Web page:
When MySpace.com was a storage site

Does anyone remember when MySpace.com was a internet storage site? I’ve brought this up in nearly every conversation I’ve ever had regarding this present-day-social-networking-cesspool, usually to an audience of “you must be crazy” stares. Apparently I’m the only one that remembers. I was starting to doubt myself, actually, until it occurred to me search the Way Back Machine, and voila! Proof once and for all! That screenshot you see is from around the year 2000, when MySpace was offering 300mb of internet storage with each free account.

Actually, I came across MySpace.com when I was in middle school. It was, sadly enough, one of the only methods available for sharing large media files (and “large” meant something like 300-500mb). Anything larger than 300mb would be split up using a program like WinRAR and uploaded to multiple MySpace accounts, to be joined after downloading. Oh, how far the Internet has come.

A Verizon netbook’s best feature

My boyfriend has a Verizon phone that has been having some issues lately, so we went to the Verizon store today to get it taken care of. Of course, there was a huge wait, so we browsed around a bit. There was a small display advertising their Mobile Broadband devices, including Mobile Broadband netbooks. That’s where I noticed this sign:

Pardon the poor quality picture– I took it with a phone camera. But yes. Did you know? Verizon netbooks feature a premium HTML browser!! Isn’t that just amazing? It supports HTML! Shit, my netbook’s browser is only compatible with hand-written sticky notes! I clearly need to get myself one of these.

Oh, and in case you were wondering which “premium HTML browser” these netbooks come with…

Yup. Internet Explorer 6. That’s premium quality right there.

The most amazing surgical instrument ever

Laparoscopic knot pusher

Behold, the laparoscopic knot pusher. A few days ago, I attended a basic laparoscopic surgery training session– the kind of “enrichment” stuff us lowly pre-clinical students are given the opportunity to play around with every once in a while. They taught us a number of drills, one of which was to suture a length of tubing, and then to tie a knot to secure it. Easy enough, right?

Now, I never stopped to think about the amount of dexterity it actually requires to tie a knot. In fact, it seems that this simple task is completely impossible to perform using the small mechanical graspers with which most of the rest of the surgery is performed. The accepted solution, then is to pull the 2 limbs of the suture outside the body, to tie the knots by hand, and then, using the knot pusher, to push the knot back into the body and to tighten it at the appropriate site. That little notch you see in the tip of the knot pusher is so that you don’t loose track of the knot on the way in. Pure genius.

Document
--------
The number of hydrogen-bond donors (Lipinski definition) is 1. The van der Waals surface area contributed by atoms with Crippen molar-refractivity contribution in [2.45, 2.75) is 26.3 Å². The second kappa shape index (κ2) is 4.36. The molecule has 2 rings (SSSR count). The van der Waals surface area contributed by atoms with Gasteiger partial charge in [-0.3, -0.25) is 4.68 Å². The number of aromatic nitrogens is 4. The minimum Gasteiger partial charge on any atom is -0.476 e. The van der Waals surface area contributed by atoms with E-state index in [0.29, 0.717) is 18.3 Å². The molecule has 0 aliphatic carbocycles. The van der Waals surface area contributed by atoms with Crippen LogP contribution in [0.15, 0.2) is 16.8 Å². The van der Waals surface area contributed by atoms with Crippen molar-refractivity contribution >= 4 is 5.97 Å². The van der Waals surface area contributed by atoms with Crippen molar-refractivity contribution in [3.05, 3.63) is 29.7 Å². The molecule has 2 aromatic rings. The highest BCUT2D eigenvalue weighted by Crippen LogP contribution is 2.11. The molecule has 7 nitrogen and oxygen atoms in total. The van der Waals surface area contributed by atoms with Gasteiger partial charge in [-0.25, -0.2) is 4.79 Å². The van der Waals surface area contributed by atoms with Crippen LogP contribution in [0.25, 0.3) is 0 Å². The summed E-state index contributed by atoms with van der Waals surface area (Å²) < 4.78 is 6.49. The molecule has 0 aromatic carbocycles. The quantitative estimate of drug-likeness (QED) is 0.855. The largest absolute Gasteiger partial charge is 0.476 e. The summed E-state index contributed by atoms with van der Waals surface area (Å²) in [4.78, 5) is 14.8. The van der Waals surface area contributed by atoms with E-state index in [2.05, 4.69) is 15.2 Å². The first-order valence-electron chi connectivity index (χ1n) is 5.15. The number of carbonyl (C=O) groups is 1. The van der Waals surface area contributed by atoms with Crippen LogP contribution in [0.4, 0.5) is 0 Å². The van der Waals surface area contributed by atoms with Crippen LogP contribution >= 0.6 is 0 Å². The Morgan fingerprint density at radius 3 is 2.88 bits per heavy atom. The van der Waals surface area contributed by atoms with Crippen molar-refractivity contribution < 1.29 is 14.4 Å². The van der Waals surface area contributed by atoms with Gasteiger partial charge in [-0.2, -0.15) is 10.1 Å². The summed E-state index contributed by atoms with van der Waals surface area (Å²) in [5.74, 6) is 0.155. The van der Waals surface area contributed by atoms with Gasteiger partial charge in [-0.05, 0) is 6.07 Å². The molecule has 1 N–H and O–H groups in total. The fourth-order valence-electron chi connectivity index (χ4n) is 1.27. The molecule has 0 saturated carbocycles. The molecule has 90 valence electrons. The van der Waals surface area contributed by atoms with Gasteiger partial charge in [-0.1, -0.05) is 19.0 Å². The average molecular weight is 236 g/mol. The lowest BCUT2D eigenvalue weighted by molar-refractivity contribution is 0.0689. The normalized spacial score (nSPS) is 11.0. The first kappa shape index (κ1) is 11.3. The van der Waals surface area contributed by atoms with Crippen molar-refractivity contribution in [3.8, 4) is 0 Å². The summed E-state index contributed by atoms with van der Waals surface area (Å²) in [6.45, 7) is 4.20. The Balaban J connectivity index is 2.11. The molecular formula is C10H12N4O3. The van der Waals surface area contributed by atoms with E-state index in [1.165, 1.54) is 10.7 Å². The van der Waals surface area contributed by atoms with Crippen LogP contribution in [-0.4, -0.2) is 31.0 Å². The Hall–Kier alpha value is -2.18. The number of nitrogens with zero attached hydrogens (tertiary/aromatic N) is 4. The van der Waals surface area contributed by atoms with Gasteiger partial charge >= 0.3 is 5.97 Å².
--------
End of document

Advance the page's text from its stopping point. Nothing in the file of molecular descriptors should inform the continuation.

What I learned from my parents

A week or so ago, the air conditioner in my bedroom decided to stop working during what may have been some of the hottest days I’ve ever had to endure without a functioning air conditioner. Even when I tried to sleep in the sweltering heat, however, I, oddly enough, continued to insist on covering my belly with a corner of my blanket. Why? When I was little, my parents (at least, I think it was my parents– they seem to deny it) told me that if I didn’t, I would get diarrhea the next day. Of course, I know that this isn’t true, but it seems that I’m now unable to sleep without covering my abdomen.

When I was about 5 or 6 years old, I loved to eat fish. That is, until one day when I was eating fish soup and became convinced that I had swallowed a fish bone and that it had lodged itself in my throat. As my young self was panicking about this perceived emergency, my less-than-comforting father decided to relate a story about how, if I couldn’t manage to dislodge the fish bone, that my neck would turn green. He then gave me a hard candy and instructed me to swallow it whole. To this day, I have trouble eating fish.

Ever since I graduated from high school, and it became clear that I had stopped growing, my mother has expressed great disappointment with my height. She and my father are relatively tall, at ~5’7″ and ~5’9″ respectively, especially for us generally-diminutive Asians. She just can’t seem to figure out how such tall parents could have produced a daughter who is merely 5’5″. She has instructed me to dangle a ball from the ceiling, and to reach for it daily. She insists that this will make me taller, closed growth plates be damned.

Disclaimer: Let me just make it clear that I love my parents, and that most of what I’ve said above has been reconstructed from old, vague, and probably entirely inaccurate memories. I mean only to poke fun at myself and at them in an endearing fashion.

Traveling in km/h

A friend of mine drives a newer Honda Civic, the speedometer on which is a large digital display (as opposed to the analog dials that most other cars have). This means that the speedometer can be set to display the traveling speed in either miles per hour (mph) or kilometers per hour (km/h) one at a time, rather than showing both sets of numbers on the same dial. The other day, we decided to take a ride on the km/h setting, to extremely disorienting results. Here’s the video:

For those of you that don’t live in the US (and are thus familiar with traveling in km/h all the time), I also made an mph video so that you, too, can be disoriented:

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